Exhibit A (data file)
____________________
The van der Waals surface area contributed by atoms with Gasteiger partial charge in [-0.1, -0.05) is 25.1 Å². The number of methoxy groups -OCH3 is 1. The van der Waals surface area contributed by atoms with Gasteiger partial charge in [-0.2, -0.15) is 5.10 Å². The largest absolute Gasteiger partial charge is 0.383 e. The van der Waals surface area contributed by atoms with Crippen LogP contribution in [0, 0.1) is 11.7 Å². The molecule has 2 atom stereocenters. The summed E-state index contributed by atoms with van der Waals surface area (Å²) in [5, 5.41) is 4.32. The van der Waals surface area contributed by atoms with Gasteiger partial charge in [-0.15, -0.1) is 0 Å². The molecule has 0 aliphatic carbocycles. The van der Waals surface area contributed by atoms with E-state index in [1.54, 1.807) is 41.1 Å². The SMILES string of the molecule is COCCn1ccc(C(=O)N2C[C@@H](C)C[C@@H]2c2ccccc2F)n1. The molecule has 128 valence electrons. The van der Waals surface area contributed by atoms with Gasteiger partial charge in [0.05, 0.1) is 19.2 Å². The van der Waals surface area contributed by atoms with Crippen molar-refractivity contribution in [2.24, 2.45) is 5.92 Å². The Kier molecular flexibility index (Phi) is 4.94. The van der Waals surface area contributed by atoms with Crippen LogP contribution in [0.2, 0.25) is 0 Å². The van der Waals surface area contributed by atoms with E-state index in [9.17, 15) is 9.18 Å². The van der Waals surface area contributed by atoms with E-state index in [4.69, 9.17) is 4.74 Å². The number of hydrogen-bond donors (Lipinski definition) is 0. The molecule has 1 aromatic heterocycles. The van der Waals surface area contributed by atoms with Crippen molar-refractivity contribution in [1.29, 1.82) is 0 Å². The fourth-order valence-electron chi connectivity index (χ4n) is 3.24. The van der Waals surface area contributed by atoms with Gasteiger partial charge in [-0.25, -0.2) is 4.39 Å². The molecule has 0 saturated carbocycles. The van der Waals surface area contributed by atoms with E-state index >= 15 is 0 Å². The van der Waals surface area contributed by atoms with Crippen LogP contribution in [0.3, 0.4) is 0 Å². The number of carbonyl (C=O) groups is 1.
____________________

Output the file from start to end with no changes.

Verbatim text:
The van der Waals surface area contributed by atoms with Gasteiger partial charge in [-0.1, -0.05) is 25.1 Å². The number of methoxy groups -OCH3 is 1. The van der Waals surface area contributed by atoms with Gasteiger partial charge in [-0.2, -0.15) is 5.10 Å². The largest absolute Gasteiger partial charge is 0.383 e. The van der Waals surface area contributed by atoms with Crippen LogP contribution in [0, 0.1) is 11.7 Å². The molecule has 2 atom stereocenters. The summed E-state index contributed by atoms with van der Waals surface area (Å²) in [5, 5.41) is 4.32. The van der Waals surface area contributed by atoms with Gasteiger partial charge in [-0.15, -0.1) is 0 Å². The molecule has 0 aliphatic carbocycles. The van der Waals surface area contributed by atoms with E-state index in [1.54, 1.807) is 41.1 Å². The SMILES string of the molecule is COCCn1ccc(C(=O)N2C[C@@H](C)C[C@@H]2c2ccccc2F)n1. The molecule has 128 valence electrons. The van der Waals surface area contributed by atoms with Gasteiger partial charge in [0.05, 0.1) is 19.2 Å². The van der Waals surface area contributed by atoms with Crippen molar-refractivity contribution in [2.24, 2.45) is 5.92 Å². The Kier molecular flexibility index (Phi) is 4.94. The van der Waals surface area contributed by atoms with Crippen LogP contribution in [0.2, 0.25) is 0 Å². The van der Waals surface area contributed by atoms with E-state index in [9.17, 15) is 9.18 Å². The van der Waals surface area contributed by atoms with E-state index in [4.69, 9.17) is 4.74 Å². The number of hydrogen-bond donors (Lipinski definition) is 0. The molecule has 1 aromatic heterocycles. The van der Waals surface area contributed by atoms with Crippen molar-refractivity contribution in [1.29, 1.82) is 0 Å². The fourth-order valence-electron chi connectivity index (χ4n) is 3.24. The van der Waals surface area contributed by atoms with Gasteiger partial charge in [-0.25, -0.2) is 4.39 Å². The molecule has 0 saturated carbocycles. The van der Waals surface area contributed by atoms with E-state index >= 15 is 0 Å². The van der Waals surface area contributed by atoms with Crippen LogP contribution in [0.3, 0.4) is 0 Å². The number of carbonyl (C=O) groups is 1.